ORACLE - MANAGING THE CORRUPTION

ORACLE - MANAGING THE CORRUPTION

Oracle database corruption and recovery

Srinivas Maddali

In this document, I discussed various possible corruptions (HW and SW) and recovery and salvage processes. Many MOS docs and Oracle Docs and my experiences put together is this document.

The causes of corruption can be any one of the below reason or multiple reasons.

Bad IO hardware or firmware

OS issues

Oracle Bugs while writing to the files it has formatted (with 0s as 0s have no value unless you have digits on the left or right side)

Recovering NOLOGGING or UNRECOVERABLE (THAT CAN BE RECOVERED IN 12.2.0. (BEFORE 12.2.0 we hit ORA-01578

 

So, broadly the corruption is physical and logical. While logical corruption is recoverable physical is NOT. if you are using local disks with NO mirroring the OS corruption may NOT be recoverable.

Fixing corruption is based on the understanding of :

Determine the extent of corruption and also determining if that corruption is transient or permanent

Replacing the faulty HW and recovering the possible data after running the tools like ckdsk to block the corrupt OS blocks which can break Oracle block as multiple OS blocks can be formatted as Oracle Block. Based on the Oracle block sie, we may NOT be able to read data written to that block.

Determine which logical objects are impacted or affected

Determine the needed recovery method based on the affected data and object/s

If the database is 12.2.0 or higher at RMAN console

recover database not logged block;

This may be in the run block based the backup process defined using MML layer or disk. 

The block/s to be recovered can be identified by querying a metadata table as under:

select * from v$nonlogged_block;

Before doing the not logged block recovery:

If a stand by database (physical) is configured then cancel the recovery.

If it is READONLY stand by database shutdown the database

If it is bidirectional or unidirectional Oracle Goldengate configuration, stop that extract and replcat processes.

After RMAN command return to the CLI command prompt, with no errors, then at SQL*Plus prompt rerun the command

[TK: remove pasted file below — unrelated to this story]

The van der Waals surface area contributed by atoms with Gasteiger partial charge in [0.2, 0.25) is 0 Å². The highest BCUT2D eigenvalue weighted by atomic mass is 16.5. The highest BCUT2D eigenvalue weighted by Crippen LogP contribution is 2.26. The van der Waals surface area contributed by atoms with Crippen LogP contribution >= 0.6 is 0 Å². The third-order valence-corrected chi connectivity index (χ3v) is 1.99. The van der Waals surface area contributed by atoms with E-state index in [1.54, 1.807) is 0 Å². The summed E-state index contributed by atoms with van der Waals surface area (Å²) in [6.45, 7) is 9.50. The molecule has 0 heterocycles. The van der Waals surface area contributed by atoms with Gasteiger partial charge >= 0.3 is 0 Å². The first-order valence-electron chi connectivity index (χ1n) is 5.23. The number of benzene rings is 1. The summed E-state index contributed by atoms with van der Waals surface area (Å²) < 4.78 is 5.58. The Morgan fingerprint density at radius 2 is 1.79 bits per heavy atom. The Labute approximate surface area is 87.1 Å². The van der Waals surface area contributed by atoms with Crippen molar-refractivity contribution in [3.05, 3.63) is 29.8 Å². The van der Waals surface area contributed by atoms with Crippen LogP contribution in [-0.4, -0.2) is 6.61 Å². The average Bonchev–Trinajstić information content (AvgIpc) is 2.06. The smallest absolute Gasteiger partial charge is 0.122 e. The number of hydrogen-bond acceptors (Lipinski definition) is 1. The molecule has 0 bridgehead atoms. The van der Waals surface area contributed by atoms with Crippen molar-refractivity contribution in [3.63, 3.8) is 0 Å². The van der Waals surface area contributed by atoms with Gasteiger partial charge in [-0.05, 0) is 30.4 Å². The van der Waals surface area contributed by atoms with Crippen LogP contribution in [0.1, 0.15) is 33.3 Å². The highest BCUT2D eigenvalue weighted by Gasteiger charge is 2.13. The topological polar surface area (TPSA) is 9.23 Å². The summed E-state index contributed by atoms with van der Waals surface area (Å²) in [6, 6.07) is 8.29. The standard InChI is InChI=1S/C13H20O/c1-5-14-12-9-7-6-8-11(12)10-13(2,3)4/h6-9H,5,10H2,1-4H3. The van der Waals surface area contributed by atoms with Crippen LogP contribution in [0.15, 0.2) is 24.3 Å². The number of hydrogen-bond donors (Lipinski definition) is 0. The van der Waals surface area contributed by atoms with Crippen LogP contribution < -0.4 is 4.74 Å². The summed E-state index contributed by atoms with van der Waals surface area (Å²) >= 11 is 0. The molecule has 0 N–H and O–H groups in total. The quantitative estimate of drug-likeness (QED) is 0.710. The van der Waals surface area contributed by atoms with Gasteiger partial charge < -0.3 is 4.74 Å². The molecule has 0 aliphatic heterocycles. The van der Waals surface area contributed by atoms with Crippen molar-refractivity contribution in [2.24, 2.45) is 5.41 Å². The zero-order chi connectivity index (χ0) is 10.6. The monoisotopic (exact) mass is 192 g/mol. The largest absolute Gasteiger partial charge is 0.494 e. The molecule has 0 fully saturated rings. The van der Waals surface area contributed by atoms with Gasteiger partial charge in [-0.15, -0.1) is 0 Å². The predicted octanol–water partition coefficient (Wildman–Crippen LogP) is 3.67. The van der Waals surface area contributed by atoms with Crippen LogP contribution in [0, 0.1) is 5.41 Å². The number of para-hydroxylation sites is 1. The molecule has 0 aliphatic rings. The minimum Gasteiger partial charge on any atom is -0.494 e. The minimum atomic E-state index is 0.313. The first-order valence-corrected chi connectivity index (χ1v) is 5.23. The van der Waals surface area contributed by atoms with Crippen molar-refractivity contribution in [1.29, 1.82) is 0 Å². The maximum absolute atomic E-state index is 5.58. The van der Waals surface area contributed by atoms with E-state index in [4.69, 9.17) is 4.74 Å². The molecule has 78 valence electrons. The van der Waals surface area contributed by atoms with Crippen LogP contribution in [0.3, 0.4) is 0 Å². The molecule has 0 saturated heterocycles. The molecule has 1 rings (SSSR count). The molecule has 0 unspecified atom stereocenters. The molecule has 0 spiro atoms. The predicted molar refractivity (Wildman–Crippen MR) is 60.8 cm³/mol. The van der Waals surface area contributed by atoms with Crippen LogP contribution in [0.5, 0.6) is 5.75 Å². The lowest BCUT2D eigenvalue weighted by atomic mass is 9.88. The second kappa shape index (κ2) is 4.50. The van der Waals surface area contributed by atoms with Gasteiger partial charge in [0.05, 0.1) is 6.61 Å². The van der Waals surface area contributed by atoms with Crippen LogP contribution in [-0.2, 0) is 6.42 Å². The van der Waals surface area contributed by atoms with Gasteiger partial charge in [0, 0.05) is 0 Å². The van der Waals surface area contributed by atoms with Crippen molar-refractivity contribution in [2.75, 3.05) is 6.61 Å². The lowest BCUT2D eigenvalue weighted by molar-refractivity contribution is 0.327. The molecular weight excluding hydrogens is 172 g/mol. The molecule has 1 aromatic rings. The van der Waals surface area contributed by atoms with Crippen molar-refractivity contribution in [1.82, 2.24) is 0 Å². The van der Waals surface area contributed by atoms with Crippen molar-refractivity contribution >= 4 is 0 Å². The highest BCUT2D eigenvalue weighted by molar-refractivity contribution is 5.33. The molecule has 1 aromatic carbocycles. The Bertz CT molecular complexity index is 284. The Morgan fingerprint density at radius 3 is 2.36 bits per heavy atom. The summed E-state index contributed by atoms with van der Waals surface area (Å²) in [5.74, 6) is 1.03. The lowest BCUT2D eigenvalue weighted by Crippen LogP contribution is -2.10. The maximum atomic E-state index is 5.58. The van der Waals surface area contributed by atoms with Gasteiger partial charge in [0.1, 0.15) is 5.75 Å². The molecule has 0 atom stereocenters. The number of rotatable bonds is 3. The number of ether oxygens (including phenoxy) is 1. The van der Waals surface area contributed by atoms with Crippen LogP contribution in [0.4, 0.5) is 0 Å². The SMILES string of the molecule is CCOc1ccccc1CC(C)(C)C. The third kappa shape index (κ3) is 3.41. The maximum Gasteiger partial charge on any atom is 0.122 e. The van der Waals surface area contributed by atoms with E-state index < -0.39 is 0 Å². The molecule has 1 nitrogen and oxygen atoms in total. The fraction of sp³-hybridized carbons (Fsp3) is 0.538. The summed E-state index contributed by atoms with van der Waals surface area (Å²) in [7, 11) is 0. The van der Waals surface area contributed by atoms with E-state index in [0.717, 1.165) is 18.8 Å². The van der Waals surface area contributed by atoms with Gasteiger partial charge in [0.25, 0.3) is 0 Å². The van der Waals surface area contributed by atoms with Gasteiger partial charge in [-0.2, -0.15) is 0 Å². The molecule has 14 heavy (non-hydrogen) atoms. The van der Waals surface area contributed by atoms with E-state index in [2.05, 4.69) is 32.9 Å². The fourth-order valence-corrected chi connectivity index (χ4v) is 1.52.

SELECT * FROM V$NONLOGGED_BLOCK ;

It the process is NOT listing any block that is previously listed corrupt, you are good. 

If the database version is below 12.2.0 then you may encounter

ORA-01578

Oracle 8i may list ORA-26040

 

Recovery cannot retrieve the NOLOGGING data.

NO data can be recovered 

 

The solution is based on the basc configuration media recovery is enabled or NOT.

Block-level media recovery

 

If it is header-block the block can NOT be recovered

If that is data block then connect to RMAN conlsole

rman

connect target /

connect catalog catalog_user/catalog_user-password@catalog_database ----- this is optional

at the RMAN prompt 

run { blockrecover datafile (datafile id) block (blck_id) } ------------ the inputs are from can be had from v$backup_corruption; table

alternatively, at RMAN prompt

list failure;

repair failure preview;

repair failure noprompt;

in 11.2 the RMAN recovery process sysntax changes are there.

backup validate check logical database archivelog all;

validate datafile n; or validate datafile n to n;

validate backupset n;

recover corruption list;

recover datafile 1/n block n,n,n,n; datafile n block n,n,n;

and 

recover datafile dn block n to n1 datafile dn block n to nn;

 

Restrictions:

 

Block 1 is always header and can NOT be recovered. RMAN behavior when you try to recover the header block is different. Block 1 (datafile header) is physically corrupt in this example with some garbage.   The RMAN block recover command does not error out but alert log is updated:


 

Options of recovery:

Block media recovery as discussed above